Galen Amstutz

in Buddhism

ISBN: 9780195393521
Published online September 2010 | | DOI:

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The three topics of Amitābha (in Japanese, Amida; in Chinese, Amituo), Pure Land Buddhism, and nembutsu are always linked together. The Buddha Amitābha was the Mahayana deity at the center of the mythos, was the icon of nembutsu practice, and was the occupier of the relevant Pure Land. Linguistically, the name means “infinite light” and an associated name Amitāyus meant “infinite life.” Amitābha traditions are thought to have grown out of an understanding that the actual presence of the founding teacher Śākyamuni was an essential element of Buddhism in its origins, and consequently there was a continuing desire among followers to somehow reexperience such a presence. The Sanskrit term for this orientation was buddhānusmṛti (literally, “recollection of the Buddha, thinking on the Buddha, keeping the Buddha in mind”; later pronounced nembutsu in Japanese), and the concept became particularly associated with Pure Land teachings since it was by means of “recollection of the Buddha” that karmic birth in the Pure Land realm—however interpreted—could be achieved. However, despite its common core body of mythic materials, Amitābha Buddhism has been a flexible, polysemic network of texts, terms, ideas, and images, in which nembutsu practice meant a variety of engagements—contemplation, visualization or recitation—involving symbolic information (especially visual or auditory) that came from the Pure Land sutras. A broad historical shift took place in East Asia toward popularization and especially the simplification of practice into a vocal recitation of the Buddha Amitābha’s name. Amitābha traditions eventually formed one of the most important parts of Mahayana Buddhism, especially in East Asia.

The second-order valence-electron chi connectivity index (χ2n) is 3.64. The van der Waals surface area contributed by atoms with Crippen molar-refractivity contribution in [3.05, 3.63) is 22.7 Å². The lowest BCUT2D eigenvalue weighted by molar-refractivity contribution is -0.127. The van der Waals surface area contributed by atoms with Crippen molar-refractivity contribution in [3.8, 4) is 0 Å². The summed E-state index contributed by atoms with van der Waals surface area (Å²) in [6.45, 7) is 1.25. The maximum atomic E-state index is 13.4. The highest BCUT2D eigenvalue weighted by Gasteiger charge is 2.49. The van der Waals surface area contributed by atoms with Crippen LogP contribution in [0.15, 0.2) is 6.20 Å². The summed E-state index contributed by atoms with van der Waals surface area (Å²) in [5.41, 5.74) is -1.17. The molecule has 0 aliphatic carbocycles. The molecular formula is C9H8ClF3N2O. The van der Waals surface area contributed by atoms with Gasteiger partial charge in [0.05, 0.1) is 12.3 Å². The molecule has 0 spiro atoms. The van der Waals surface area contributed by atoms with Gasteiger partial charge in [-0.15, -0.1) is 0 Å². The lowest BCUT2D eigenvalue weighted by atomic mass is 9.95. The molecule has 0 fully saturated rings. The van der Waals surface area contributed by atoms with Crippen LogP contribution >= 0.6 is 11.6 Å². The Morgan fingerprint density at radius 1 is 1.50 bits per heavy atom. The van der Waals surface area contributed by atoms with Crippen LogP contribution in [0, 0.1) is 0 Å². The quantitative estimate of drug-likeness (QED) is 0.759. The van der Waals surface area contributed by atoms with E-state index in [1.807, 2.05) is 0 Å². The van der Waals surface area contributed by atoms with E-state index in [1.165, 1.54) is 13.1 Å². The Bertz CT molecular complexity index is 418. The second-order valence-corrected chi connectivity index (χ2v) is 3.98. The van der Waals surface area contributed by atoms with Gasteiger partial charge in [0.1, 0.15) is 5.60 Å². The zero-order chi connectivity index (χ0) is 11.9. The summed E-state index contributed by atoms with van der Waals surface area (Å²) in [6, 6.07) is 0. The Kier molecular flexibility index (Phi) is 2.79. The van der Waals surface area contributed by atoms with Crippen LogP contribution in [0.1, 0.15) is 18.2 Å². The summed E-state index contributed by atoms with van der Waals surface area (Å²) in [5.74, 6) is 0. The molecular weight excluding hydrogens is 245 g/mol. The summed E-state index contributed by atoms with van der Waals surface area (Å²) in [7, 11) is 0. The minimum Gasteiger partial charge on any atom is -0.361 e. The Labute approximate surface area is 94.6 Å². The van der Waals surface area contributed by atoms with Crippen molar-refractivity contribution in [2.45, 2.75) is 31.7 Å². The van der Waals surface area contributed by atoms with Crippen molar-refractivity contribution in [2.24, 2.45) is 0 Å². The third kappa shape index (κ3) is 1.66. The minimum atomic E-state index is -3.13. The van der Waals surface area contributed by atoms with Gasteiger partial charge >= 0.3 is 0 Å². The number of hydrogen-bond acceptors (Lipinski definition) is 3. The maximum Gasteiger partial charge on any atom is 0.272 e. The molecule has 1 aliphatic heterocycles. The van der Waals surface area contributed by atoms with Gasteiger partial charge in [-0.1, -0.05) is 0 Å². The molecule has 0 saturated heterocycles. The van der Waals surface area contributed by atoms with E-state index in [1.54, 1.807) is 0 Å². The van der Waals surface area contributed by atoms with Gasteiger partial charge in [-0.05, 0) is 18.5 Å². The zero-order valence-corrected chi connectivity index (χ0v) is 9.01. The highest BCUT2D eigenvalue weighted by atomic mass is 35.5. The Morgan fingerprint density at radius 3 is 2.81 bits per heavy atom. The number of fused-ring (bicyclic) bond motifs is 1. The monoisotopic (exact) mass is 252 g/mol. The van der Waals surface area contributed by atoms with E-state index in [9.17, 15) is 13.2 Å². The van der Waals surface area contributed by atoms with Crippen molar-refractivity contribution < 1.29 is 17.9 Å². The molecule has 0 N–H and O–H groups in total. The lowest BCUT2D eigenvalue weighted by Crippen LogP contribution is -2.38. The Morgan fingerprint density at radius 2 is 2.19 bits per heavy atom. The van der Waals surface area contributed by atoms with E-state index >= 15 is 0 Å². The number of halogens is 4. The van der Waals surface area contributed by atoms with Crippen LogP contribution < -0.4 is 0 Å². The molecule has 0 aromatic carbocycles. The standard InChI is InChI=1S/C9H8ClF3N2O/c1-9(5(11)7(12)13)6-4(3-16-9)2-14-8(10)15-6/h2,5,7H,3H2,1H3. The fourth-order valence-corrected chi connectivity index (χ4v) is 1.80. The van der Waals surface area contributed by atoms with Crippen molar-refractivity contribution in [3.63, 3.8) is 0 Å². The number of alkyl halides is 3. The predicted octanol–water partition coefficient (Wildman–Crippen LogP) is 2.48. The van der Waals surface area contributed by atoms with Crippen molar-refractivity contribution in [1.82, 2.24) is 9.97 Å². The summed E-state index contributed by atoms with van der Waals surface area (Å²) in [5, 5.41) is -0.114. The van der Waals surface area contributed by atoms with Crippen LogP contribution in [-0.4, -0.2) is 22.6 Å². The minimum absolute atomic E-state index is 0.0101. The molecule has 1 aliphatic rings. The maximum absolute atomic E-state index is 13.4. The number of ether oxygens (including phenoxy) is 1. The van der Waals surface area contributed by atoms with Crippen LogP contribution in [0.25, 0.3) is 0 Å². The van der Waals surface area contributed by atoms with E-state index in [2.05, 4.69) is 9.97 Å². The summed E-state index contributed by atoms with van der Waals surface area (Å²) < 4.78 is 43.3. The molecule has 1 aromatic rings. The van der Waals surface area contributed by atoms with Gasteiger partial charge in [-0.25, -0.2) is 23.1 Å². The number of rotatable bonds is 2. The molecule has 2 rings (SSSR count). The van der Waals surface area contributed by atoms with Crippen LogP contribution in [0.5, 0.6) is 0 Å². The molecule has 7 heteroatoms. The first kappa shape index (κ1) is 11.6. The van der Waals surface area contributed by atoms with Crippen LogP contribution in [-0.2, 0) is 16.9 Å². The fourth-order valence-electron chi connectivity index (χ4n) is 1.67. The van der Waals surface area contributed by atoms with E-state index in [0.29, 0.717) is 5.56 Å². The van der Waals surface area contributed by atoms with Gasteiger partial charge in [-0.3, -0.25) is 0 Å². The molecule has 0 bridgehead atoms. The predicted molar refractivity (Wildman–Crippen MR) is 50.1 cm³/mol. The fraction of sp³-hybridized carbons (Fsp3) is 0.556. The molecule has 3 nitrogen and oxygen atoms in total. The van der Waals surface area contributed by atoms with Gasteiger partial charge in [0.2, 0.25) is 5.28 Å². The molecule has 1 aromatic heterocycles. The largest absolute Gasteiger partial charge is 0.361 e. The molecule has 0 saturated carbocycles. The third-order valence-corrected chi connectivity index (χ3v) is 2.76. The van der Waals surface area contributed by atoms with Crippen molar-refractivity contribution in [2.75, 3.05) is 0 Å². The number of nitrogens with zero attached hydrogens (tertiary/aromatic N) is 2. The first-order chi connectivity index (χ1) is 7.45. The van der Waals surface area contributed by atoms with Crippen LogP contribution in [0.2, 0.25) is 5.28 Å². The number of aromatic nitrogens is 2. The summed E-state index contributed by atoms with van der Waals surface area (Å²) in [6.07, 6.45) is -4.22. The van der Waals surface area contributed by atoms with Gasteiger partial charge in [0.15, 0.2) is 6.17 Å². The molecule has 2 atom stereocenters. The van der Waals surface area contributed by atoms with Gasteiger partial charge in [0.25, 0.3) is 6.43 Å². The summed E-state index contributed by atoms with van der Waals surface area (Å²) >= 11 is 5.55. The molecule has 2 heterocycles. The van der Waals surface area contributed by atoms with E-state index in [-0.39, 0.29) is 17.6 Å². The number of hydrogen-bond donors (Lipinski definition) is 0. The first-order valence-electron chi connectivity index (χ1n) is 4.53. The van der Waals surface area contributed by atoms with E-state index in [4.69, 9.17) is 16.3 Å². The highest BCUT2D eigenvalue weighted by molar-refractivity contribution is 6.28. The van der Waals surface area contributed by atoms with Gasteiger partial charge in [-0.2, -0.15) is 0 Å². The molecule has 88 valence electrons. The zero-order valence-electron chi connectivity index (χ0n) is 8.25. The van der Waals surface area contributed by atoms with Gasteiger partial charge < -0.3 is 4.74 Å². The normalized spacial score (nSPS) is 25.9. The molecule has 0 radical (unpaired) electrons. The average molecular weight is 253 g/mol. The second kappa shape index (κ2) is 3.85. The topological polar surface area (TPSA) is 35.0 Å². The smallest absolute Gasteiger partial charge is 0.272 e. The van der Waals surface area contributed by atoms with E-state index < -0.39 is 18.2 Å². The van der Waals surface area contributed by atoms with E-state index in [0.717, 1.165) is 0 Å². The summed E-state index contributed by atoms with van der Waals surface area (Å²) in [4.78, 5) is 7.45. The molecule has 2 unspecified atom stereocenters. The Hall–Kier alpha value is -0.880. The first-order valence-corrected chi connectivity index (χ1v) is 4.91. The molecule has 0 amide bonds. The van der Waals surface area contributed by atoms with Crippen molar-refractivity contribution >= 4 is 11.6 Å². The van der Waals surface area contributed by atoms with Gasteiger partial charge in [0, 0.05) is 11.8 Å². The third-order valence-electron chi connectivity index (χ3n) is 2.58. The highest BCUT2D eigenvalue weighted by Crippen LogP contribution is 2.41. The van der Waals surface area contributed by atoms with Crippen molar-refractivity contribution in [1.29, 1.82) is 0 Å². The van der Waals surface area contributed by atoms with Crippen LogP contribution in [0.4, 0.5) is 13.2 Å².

Article.  16305 words. 

Subjects: Buddhism ; Tibetan Buddhism ; Zen Buddhism

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